In early spring, there are four basic options for planting your edible garden:
- Seed indoors: Plant your seeds in a seed-starting setup indoors; your goal is to give them a head-start so that when the conditions are right and you transplant them outdoors, they will be able to grow to maturity much more quickly than if you had just put them in the ground as seeds.
- Sow seeds: Plant your seeds outdoors! Keep in mind that they have to be pretty hardy buggers to go directly in the ground in very early spring; even if you do get the plants to start growing, they can be stopped cold (so to speak) by even the most moderate winter weather.
- Plant starts: Plant plants that have been grown in a controlled environment (like your seed-starting setup, or someone else’s production greenhouse) out into the garden; baby plants aren’t as weak as seeds…but they’re still not strong, so it’s wise to keep a close eye on them.
- Use a season extender: Used in combination with sowing seeds or planting starts, season extenders like cloches, cold frames, and floating row covers can mean the difference between plants surviving and succumbing!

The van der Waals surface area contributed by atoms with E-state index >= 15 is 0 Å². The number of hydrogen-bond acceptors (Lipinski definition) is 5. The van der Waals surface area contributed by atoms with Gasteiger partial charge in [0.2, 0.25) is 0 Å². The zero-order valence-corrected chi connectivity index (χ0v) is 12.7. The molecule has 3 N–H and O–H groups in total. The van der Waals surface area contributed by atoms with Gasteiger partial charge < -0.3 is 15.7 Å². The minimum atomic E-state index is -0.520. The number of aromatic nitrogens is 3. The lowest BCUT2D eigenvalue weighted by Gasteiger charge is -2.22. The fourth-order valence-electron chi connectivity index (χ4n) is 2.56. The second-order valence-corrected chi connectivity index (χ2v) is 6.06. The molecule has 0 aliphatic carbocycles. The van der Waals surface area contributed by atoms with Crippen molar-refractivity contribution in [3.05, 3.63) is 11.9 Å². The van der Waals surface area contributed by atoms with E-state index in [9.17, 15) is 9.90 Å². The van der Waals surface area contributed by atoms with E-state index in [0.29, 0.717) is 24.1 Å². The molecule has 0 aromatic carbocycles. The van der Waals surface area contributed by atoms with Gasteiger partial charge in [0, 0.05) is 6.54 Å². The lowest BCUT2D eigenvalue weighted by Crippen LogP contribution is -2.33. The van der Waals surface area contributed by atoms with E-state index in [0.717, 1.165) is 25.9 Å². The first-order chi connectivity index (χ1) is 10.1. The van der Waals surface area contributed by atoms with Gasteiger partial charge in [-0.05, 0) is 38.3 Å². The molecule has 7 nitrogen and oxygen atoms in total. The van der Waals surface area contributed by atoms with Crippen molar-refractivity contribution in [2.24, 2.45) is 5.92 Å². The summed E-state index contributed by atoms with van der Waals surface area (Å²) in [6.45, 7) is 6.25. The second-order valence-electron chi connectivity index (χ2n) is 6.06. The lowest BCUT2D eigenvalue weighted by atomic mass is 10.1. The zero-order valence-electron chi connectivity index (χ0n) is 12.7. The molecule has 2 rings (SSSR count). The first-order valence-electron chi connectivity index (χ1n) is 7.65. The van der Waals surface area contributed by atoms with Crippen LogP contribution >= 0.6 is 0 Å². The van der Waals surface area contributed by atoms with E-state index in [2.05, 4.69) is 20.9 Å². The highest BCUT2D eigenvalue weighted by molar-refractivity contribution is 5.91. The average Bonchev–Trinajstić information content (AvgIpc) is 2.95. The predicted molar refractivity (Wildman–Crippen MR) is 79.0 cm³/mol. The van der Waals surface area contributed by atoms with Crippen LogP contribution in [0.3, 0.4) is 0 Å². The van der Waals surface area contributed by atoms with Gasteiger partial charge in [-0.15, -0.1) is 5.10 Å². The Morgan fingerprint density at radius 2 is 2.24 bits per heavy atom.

The chart below lays out your options for planting a whole mess of plants in February, March, and April. Bold instructions are, generally speaking, best options. Dark green cells indicate that you don’t have (m)any options for that crop in that month.
And one more thing: when referencing information like this, remember to always pay attention to what’s actually happening in your garden space. The coolest chart in the world about what you should be able to do doesn’t mean much when the weather outside is especially frightful!!